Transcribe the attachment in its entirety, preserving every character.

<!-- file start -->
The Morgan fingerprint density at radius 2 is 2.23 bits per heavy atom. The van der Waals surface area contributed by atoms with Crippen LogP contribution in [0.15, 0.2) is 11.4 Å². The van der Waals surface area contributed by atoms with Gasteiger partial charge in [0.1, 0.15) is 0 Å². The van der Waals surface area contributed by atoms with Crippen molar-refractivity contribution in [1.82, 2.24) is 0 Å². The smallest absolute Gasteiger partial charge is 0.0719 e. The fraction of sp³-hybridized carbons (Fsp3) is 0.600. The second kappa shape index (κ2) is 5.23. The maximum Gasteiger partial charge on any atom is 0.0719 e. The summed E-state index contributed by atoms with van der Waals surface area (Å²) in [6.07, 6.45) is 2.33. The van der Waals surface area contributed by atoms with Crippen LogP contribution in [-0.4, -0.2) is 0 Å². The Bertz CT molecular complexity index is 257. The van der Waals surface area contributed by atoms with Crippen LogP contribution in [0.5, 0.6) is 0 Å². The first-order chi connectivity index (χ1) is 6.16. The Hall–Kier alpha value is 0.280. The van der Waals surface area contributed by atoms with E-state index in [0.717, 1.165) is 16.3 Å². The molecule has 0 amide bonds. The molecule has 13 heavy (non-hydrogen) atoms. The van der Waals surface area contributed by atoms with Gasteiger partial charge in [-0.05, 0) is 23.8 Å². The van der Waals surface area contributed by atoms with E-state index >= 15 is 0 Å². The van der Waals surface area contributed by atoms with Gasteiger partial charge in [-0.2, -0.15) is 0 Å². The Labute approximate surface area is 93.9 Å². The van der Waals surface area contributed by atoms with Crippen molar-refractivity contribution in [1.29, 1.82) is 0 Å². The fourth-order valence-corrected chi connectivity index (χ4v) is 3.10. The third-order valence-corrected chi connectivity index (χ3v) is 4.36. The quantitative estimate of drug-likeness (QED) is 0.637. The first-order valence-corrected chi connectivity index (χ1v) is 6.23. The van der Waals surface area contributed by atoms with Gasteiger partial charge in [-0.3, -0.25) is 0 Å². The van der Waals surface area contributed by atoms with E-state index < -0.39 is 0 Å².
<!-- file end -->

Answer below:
The Morgan fingerprint density at radius 2 is 2.23 bits per heavy atom. The van der Waals surface area contributed by atoms with Crippen LogP contribution in [0.15, 0.2) is 11.4 Å². The van der Waals surface area contributed by atoms with Gasteiger partial charge in [0.1, 0.15) is 0 Å². The van der Waals surface area contributed by atoms with Crippen molar-refractivity contribution in [1.82, 2.24) is 0 Å². The smallest absolute Gasteiger partial charge is 0.0719 e. The fraction of sp³-hybridized carbons (Fsp3) is 0.600. The second kappa shape index (κ2) is 5.23. The maximum Gasteiger partial charge on any atom is 0.0719 e. The summed E-state index contributed by atoms with van der Waals surface area (Å²) in [6.07, 6.45) is 2.33. The van der Waals surface area contributed by atoms with Crippen LogP contribution in [-0.4, -0.2) is 0 Å². The Bertz CT molecular complexity index is 257. The van der Waals surface area contributed by atoms with Crippen LogP contribution in [0.5, 0.6) is 0 Å². The first-order chi connectivity index (χ1) is 6.16. The Hall–Kier alpha value is 0.280. The van der Waals surface area contributed by atoms with E-state index in [0.717, 1.165) is 16.3 Å². The molecule has 0 amide bonds. The molecule has 13 heavy (non-hydrogen) atoms. The van der Waals surface area contributed by atoms with Gasteiger partial charge in [-0.05, 0) is 23.8 Å². The van der Waals surface area contributed by atoms with E-state index >= 15 is 0 Å². The van der Waals surface area contributed by atoms with Gasteiger partial charge in [-0.2, -0.15) is 0 Å². The Labute approximate surface area is 93.9 Å². The van der Waals surface area contributed by atoms with Crippen molar-refractivity contribution in [1.29, 1.82) is 0 Å². The fourth-order valence-corrected chi connectivity index (χ4v) is 3.10. The third-order valence-corrected chi connectivity index (χ3v) is 4.36. The quantitative estimate of drug-likeness (QED) is 0.637. The first-order valence-corrected chi connectivity index (χ1v) is 6.23. The van der Waals surface area contributed by atoms with Gasteiger partial charge in [-0.3, -0.25) is 0 Å². The van der Waals surface area contributed by atoms with E-state index < -0.39 is 0 Å².